SA Inc invests for change: Sanlam Investments, Nedbank and MTN-WWF

Investing in a better tomorrow. File

Investing in a better tomorrow. File

Published Dec 10, 2023


SA Inc is looking at how to transform its footprint through sustainable and green investments. Three companies this week inked deals of change:

Sanlam Investments: reaffirmed its commitment to sustainable investing through a new R46 million sustainable infrastructure deal.

The Sanlam Investments Sustainable Infrastructure Fund is funding a portion of the joint venture (JV) between Alien Fuel Group and Sappi in Umkomaas, KwaZulu-Natal, known as Mkomazi Alienfuel (MAF).

This project will provide crucial baseload renewable energy derived from biomass to Sappi’s dissolving pulp manufacturing plant in Umkomaas, one of the largest of its kind in the southern Hemisphere, where Sappi currently employs approximately 1 500 employees.

Dissolving pulp is derived from cellulose from wood fibre and is used in the manufacturing of textiles, household, industrial and pharmaceutical applications including acetates, washing sponges and non-woven fabrics.

The project focuses on converting biomass waste, such as sawdust, knots, and bark left behind in the dissolving pulp manufacturing process, into high-calorific-value wood pellets.

These wood pellets replace fossil fuels (such as paraffin, diesel and coal) in industrial boilers and burners for the generation of electricity, steam and heat.

The collaboration with Sappi at Saiccor Mill will lead to the establishment of a roughly R80m waste-to-energy plant, creating a sustainable source of electricity and steam from wood pellets. Sappi will provide the raw material and has committed to purchasing the wood pellets as part of an initial five-year contract.

The Sustainable Infrastructure Fund was launched in September 2021 with an initial commitment of R500m from Sanlam and plans to raise a further R5 billion to invest in local projects that foster economic growth, market development and job creation while delivering inflation-beating returns.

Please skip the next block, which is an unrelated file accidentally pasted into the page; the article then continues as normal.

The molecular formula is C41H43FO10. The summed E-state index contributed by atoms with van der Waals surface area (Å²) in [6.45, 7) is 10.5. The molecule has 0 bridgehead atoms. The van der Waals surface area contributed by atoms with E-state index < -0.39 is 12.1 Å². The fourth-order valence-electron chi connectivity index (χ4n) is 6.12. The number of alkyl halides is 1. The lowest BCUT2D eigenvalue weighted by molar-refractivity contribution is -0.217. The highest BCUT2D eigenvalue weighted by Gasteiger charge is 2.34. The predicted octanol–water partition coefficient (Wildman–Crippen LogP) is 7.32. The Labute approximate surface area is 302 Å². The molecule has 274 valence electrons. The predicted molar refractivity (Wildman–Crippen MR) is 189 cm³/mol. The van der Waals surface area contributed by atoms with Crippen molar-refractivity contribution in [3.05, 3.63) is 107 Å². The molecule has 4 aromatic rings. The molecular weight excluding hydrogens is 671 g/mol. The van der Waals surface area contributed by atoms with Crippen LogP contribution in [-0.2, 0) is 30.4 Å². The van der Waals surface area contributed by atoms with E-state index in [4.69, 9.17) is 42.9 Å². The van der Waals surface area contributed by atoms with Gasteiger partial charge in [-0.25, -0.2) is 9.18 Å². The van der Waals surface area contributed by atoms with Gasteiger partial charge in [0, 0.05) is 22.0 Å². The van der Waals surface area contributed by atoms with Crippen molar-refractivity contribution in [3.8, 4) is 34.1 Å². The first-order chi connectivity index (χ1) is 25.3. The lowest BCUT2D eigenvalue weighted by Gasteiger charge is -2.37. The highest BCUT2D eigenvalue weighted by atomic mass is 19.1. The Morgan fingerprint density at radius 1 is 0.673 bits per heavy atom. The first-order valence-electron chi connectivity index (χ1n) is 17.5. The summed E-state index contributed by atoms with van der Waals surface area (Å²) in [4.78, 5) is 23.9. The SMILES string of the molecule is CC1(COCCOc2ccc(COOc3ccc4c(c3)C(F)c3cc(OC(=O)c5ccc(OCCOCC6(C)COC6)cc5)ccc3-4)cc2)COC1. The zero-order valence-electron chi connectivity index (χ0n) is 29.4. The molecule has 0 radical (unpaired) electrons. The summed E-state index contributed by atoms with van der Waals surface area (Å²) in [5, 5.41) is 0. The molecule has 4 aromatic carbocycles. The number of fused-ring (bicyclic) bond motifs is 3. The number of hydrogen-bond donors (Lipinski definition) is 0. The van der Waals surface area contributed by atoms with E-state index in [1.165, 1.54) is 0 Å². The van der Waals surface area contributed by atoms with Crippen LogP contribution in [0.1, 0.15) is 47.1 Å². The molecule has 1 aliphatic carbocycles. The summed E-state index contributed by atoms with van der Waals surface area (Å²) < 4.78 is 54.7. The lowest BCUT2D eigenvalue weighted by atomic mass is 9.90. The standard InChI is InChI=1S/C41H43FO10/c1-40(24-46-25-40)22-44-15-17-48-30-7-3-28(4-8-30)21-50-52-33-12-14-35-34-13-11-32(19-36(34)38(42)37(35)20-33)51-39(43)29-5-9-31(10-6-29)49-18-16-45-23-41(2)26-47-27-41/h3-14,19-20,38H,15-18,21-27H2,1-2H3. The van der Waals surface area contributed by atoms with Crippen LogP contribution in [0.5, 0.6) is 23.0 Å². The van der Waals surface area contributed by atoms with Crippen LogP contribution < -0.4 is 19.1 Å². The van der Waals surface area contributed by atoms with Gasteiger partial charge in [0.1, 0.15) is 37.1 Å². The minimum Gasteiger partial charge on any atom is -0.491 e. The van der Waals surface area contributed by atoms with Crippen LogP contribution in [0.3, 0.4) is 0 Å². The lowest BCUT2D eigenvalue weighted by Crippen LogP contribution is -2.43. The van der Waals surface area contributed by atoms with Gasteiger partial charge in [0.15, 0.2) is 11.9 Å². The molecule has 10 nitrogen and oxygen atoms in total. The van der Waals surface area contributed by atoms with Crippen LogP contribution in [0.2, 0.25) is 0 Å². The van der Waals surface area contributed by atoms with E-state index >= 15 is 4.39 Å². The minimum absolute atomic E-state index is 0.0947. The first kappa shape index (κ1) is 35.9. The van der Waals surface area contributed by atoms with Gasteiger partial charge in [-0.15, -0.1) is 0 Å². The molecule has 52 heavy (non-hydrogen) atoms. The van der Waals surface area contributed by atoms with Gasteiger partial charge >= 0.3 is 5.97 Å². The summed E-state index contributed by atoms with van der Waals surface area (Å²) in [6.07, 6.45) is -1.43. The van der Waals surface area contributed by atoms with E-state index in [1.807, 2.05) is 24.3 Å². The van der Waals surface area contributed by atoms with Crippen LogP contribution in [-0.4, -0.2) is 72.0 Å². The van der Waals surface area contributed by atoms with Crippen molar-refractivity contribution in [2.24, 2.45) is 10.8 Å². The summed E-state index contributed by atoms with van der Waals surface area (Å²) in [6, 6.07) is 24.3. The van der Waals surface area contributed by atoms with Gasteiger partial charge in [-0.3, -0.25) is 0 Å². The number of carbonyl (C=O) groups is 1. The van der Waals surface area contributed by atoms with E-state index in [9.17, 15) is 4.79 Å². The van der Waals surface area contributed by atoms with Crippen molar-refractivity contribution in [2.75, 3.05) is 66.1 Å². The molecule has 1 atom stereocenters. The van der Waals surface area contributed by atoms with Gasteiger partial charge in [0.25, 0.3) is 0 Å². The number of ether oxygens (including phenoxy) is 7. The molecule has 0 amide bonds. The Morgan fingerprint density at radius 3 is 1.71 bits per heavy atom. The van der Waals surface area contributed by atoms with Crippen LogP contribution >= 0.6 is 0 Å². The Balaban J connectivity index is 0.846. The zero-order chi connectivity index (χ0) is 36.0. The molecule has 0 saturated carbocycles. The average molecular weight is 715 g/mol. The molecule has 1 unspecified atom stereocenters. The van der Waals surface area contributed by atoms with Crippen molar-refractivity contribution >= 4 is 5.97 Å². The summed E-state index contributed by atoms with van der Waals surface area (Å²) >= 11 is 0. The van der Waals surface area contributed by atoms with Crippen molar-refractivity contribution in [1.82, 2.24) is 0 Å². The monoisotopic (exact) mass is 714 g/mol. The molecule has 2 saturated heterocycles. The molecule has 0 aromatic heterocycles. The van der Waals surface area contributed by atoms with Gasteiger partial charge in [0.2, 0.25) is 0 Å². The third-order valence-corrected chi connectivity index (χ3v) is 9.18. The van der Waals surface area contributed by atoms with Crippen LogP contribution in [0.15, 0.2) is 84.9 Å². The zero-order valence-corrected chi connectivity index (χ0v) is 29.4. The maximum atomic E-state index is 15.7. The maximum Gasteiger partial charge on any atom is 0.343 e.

Pawan Singh, the portfolio manager for the fund, said: “The joint venture with Sappi will create new job opportunities for the community, boost the local economy and promote sustainable business practices.”

Nedbank: set up its Green Economy Fund with an initial capital of R10m.

Poovi Pillay, executive head of corporate social investment at Nedbank, announced the fund at the recent Nedbank Green Indaba.

He said the fund was intended to provide funding for up to 100 start-ups in the waste, water, energy and agricultural sectors – the four sectors targeted by Nedbank’s Green Economy Strategy to create sustainable jobs and build wealth while furthering the UN’s Sustainable Development Goals.

“Too many start-ups fail to last more than a year, and one of the main reasons is that they are not eligible to receive finance via conventional funding models.

“Our fund has been created specifically to provide this vital lifeline to enable more green-economy SMEs to survive until they are ready for conventional funding,” Pillay said.


Building on the success of an initiative in Zambia to encourage young people to come up with ideas to address unsustainable environmental practices, the MTN Group and the World Wide Fund for Nature (WWF) this week announced the Africa PachiPanda Challenge.

This extends the organisations’ joint initiative to four more countries on the continent.

The Challenge will now expand to include Cameroon, Nigeria, South Africa and Uganda, and will be open to applications from young people (aged 16 to 35) and youth-led SMEs with early-stage or idea-stage solutions to the environmental challenges presented.

MTN said the Africa PachiPanda Challenge, which is set to be launched in 2024, was more than a competition – it is a platform for change. It aims to inspire participants to think beyond conventional boundaries, develop solutions that address immediate challenges, and contribute to the long-term sustainability of their communities.